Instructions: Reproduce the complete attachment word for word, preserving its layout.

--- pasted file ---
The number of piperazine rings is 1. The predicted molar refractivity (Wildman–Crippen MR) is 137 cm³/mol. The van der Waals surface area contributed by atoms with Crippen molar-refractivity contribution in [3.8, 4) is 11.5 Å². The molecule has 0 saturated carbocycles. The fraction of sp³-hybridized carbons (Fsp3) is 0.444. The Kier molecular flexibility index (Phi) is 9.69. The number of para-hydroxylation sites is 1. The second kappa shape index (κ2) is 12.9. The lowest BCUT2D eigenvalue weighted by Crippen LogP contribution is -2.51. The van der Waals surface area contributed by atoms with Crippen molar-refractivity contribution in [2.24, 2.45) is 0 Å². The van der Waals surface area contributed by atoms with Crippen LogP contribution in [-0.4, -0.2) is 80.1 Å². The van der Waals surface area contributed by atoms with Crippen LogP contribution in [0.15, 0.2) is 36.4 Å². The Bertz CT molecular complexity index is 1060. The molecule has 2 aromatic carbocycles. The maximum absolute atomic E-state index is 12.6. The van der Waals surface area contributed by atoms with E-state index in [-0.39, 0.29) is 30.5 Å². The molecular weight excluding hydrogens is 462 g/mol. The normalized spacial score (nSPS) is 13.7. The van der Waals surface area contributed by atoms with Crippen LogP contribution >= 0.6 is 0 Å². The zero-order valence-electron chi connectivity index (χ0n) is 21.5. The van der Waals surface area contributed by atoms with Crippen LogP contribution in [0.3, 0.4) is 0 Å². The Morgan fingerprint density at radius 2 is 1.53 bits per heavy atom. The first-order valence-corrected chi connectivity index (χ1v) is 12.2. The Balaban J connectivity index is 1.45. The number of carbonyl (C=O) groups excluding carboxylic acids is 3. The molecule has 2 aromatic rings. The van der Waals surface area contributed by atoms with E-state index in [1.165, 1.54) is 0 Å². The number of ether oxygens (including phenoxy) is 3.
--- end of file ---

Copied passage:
The number of piperazine rings is 1. The predicted molar refractivity (Wildman–Crippen MR) is 137 cm³/mol. The van der Waals surface area contributed by atoms with Crippen molar-refractivity contribution in [3.8, 4) is 11.5 Å². The molecule has 0 saturated carbocycles. The fraction of sp³-hybridized carbons (Fsp3) is 0.444. The Kier molecular flexibility index (Phi) is 9.69. The number of para-hydroxylation sites is 1. The second kappa shape index (κ2) is 12.9. The lowest BCUT2D eigenvalue weighted by Crippen LogP contribution is -2.51. The van der Waals surface area contributed by atoms with Crippen molar-refractivity contribution in [2.24, 2.45) is 0 Å². The van der Waals surface area contributed by atoms with Crippen LogP contribution in [-0.4, -0.2) is 80.1 Å². The van der Waals surface area contributed by atoms with Crippen LogP contribution in [0.15, 0.2) is 36.4 Å². The Bertz CT molecular complexity index is 1060. The molecule has 2 aromatic carbocycles. The maximum absolute atomic E-state index is 12.6. The van der Waals surface area contributed by atoms with E-state index in [-0.39, 0.29) is 30.5 Å². The molecular weight excluding hydrogens is 462 g/mol. The normalized spacial score (nSPS) is 13.7. The van der Waals surface area contributed by atoms with Crippen LogP contribution >= 0.6 is 0 Å². The zero-order valence-electron chi connectivity index (χ0n) is 21.5. The van der Waals surface area contributed by atoms with Crippen LogP contribution in [0.3, 0.4) is 0 Å². The Morgan fingerprint density at radius 2 is 1.53 bits per heavy atom. The first-order valence-corrected chi connectivity index (χ1v) is 12.2. The Balaban J connectivity index is 1.45. The number of carbonyl (C=O) groups excluding carboxylic acids is 3. The molecule has 2 aromatic rings. The van der Waals surface area contributed by atoms with E-state index in [1.165, 1.54) is 0 Å². The number of ether oxygens (including phenoxy) is 3.